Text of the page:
Being one of the largest motherboard manufacturers in the world Gigabyte has a wealth of resources behind it and all the stops have been pulled out to produce the 8PENXP motherboard. If you thought the EPoX 4PDA2+ was well featured, then take a look at 8PENXP and you might change your mind.
The first indication that the 8PENXP is targeted at the high-end market is the AGP Pro slot that allows for workstation level graphics cards to be fitted. The second thing that you also might notice is the six memory slots, which is an unusual addition, although youâ€™re still limited to 4GB of memory.
Itâ€™s a bit odd when you consider all these high-end features, that Gigabyte has fitted the standard ICH5 without S-ATA Raid support. It does however still give you two native S-ATA ports and there is an additional Silicon Image S-ATA RAID controller on the board with support for two drives. There is also an ITE GigaRaid controller on the board that adds IDE RAID support. This means that there is support for a total of 12 drives as with the EPoX 4PDA2+.
There is of course Firewire, although Gigabyte has only supplied two ports on a bracket, even though the board supports three ports. This might come in handy if your case supports front mounted Firewire bay, but otherwise you end up loosing one port. An Intel CSA enabled Gigabit Ethernet controller has also been fitted to add high-performance networking.
Sound comes courtesy of a Realtek ALC655 audio codec that supports 5.1-channel sound and comes with a rear bracket for the extra channels as well as optical and electrical S/PDIF outputs. As with all high-end Gigabyte boards this one comes with DualBios which features two physical BIOS chips on the motherboard. This can be very useful in case of a bad BIOS upgrade or if you get a virus that damages the BIOS, as the secondary BIOS will take over and allow you to re-flash the primary one.
The features donâ€™t stop there however as Gigabyte has included a couple of innovative features of its own in the box. The first one is the DPS2 (Dual Power System 2) which is pretty much a power regulator on a card. The advantage of this is twofold, the first being that it should allow for cleaner power and the second being that if the power regulation on the motherboard should fail you have a backup unit that can take over. In reality weâ€™re a bit sceptical about the forer, as it is very hard to prove that this is the case.
The second feature is a rear bracket with throughput for S-ATA. This might sound a bit odd, but there are actually external S-ATA drive cases. As S-ATA is much faster than USB 2.0 or Firewire, this might be an alternative for those that need fast external storage drives. The bracket supports two external S-ATA devices and even features a standard Molex connector for power.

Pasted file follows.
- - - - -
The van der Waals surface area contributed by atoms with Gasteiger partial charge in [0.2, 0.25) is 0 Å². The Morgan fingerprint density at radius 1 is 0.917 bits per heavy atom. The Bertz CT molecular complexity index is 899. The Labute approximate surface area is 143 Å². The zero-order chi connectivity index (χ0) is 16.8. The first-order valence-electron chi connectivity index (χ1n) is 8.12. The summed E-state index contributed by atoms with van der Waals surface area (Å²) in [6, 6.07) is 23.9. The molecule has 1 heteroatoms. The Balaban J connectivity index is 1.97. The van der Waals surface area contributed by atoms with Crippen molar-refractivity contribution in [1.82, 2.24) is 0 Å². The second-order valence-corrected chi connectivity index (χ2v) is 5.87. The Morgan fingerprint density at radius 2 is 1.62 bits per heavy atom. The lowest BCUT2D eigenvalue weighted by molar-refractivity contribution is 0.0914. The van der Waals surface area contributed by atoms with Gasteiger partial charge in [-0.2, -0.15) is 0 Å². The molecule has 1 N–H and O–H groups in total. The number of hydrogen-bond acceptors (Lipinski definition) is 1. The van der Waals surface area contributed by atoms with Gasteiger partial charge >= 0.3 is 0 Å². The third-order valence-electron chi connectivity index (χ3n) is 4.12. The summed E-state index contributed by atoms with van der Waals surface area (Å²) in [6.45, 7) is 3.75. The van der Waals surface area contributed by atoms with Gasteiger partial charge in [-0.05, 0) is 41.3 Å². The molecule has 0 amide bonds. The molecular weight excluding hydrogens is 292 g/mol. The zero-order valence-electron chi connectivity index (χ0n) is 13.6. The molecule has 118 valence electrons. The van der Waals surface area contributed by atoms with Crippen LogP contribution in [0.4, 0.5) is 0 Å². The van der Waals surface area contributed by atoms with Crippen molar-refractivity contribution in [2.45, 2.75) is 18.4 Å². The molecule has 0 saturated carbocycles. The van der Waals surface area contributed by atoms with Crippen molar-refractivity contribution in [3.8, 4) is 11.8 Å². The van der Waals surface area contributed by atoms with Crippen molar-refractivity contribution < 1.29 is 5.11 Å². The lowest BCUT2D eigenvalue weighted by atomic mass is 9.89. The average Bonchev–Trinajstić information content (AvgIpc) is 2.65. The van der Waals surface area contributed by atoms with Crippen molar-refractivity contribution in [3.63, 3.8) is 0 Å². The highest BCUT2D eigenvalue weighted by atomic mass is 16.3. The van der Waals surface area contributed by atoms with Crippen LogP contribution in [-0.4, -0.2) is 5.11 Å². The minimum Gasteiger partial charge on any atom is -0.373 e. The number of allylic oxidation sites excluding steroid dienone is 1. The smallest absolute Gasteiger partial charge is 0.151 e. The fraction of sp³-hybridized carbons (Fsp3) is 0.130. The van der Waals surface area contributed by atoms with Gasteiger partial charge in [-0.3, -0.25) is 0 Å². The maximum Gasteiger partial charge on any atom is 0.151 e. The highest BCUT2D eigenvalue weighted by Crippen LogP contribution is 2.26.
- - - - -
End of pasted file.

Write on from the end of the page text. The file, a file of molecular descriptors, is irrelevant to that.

Other bits in the box consist of a two port USB 2.0 bracket, although this leaves another set of internal connectors unused. There is also a set of three IDE cables and five S-ATA cables as well as one S-ATA power adapter, which is a bit on the stingy side when the amount of drive cables.
The documentation is, as expected first rate and Gigabyte has supplied a quick setup sheet as well as a comprehensive manual with all the technical info and BIOS settings. Again, this might be a bit too technical for some, but the quick setup sheet does make it a lot easier. A copy of Norton Internet Security 2003 is also supplied that consists of Norton Antivirus, Personal Firewall, Privacy control, Spam alert and Parental control.
Sadly the performance isnâ€™t as great as the specification, but nonetheless the 8PENXP sits in the middle of the field. We would have expected more from a motherboard which is clearly targeted towards the high-end performance market.
Given the price point of Â£150 this is one of the more expensive boards on test and even though you get a box full of accessories the performance might be an issue for some potential buyers. The 8PENXP is a solid motherboard with a lot of things going for it, but the price is quite high and the performance isnâ€™t first rate.
If youâ€™re a power user and will take advantage of the features on offer then the 8PENXP is a good buy, but take a second look at the EPoX 4PDA2+ which is more than Â£50 cheaper and offers similar features.
If cost wasnâ€™t an issue, we wouldnâ€™t hesitate giving Gigabyte an award, but at Â£150 itâ€™s way too expensive. It does however have some novel features, but performance wasnâ€™t as good as we expected and there are several boards with similar features and lower price on offer.